Diversity of Rhizobia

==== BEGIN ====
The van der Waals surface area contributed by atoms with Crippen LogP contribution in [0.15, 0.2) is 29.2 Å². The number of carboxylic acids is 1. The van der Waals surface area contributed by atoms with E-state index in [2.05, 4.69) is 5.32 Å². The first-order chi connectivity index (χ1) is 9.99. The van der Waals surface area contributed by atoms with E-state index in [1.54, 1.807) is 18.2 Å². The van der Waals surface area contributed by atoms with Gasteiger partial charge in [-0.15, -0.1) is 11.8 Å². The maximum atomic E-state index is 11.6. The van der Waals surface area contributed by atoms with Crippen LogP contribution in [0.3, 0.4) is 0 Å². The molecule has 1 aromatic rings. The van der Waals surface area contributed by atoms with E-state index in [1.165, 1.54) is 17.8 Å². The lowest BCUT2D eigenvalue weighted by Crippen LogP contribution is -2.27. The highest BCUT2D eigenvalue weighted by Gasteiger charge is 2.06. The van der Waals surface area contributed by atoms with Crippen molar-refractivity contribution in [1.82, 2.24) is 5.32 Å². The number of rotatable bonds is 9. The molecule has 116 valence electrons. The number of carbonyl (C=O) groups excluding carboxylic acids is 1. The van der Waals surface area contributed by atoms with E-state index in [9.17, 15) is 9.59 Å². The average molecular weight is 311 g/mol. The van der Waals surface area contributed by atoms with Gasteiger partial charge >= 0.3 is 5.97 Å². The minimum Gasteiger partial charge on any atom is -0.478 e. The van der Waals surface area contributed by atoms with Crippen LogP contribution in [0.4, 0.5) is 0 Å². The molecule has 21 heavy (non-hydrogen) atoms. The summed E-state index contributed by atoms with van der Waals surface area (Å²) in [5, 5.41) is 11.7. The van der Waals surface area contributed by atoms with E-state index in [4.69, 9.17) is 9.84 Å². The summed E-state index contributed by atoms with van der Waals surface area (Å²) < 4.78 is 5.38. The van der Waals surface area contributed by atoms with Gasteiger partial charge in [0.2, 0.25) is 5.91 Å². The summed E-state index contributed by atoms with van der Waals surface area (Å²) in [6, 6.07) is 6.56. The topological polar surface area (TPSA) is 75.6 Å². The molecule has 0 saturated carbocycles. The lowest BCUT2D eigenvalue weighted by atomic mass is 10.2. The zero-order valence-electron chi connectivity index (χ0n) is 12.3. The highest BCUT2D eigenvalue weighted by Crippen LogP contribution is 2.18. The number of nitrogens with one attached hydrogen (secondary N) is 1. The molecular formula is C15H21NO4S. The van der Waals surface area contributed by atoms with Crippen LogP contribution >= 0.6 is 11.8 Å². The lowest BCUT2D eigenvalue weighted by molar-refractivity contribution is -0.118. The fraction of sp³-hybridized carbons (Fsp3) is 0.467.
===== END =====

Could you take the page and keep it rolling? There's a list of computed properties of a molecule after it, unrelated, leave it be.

Rhizobia is a gram-negative Proteobacteria with the capacity to fix atmospheric nitrogen when it is associated with the legume's roots. It is possible that the microorganisms associated with the common bean plant for its SNF may exhibit a similar arrangement of genetic diversity in Mesoamerican and Andean gene pools. While common bean is highly promiscuous in its relationship with rhizobia, R. etli bv. phaseoli has been found as the predominant nodule occupants in both the Mesoamerican and Andean centers of origin (Martinez-Romero 2003; Aguilar et al. 2004; Grange et al. 2007). This is not always the case in other areas where the crop is grown. Isolates belonging to R. etli bv. phaseoli, are predominant in soils of Mesoamerican countries (Eardly et al. 1995; Martinez-Romero and Caballero-Mellado 1996) and in Argentinean soils (Aguilar et al. 1998). A large genetic diversity has been documented for R. etli bv. phaseoli from the domestication centers and may be carried on bean-seed testa, possibly the means by which the species was distributed worldwide (Fig. 7.4). Differences in symbiotic effectiveness exist within R. etli bv. phaseoli isolates and these may be related to the large genetic differences observed in these bacteria and also the coadaptation of cultivar and bacteria. Occasionally, bacteria other than R. etli bv. phaseoli have been encountered in bean nodules in Mexico and they correspond to R. gallicum bv. phaseoli (Silva et al. 2003), whereas Andean cultivars form large number of nodules with R. tropici strains (Nodari et al. 1993). Thus, R. tropici is indigenous to South America and the reference strain was isolated in Colombia, likely a third center of the host common bean. R. tropici seems clearly dominant under field conditions, even when cultivars of Mesoamerican group are used as trap hosts (Mostasso et al. 2002; Hungria et al. 2003). Mesoamerican beans with high capacities to fix nitrogen nodulated poorly with R. tropici strains and in these beans R. tropici blocked R. etli bv. phaseoli nodulation when both strains were tested together (Martinez-Romero et al. 1998). Bean nodule isolates from Ecuador and Peru proved to be very diverse and could be divided into clusters distinct from the Mexican isolates. Ecuatorian and Mexican beans selected different R. etli bv. phaseoli strains both from Ecuatorian and Mexican soils (Bernal and Graham 2001) and efficiency in nodulation and nitrogen fixation was higher when both partners were from the same region. May it be that domestication and other human selections of beans indirectly affected host range?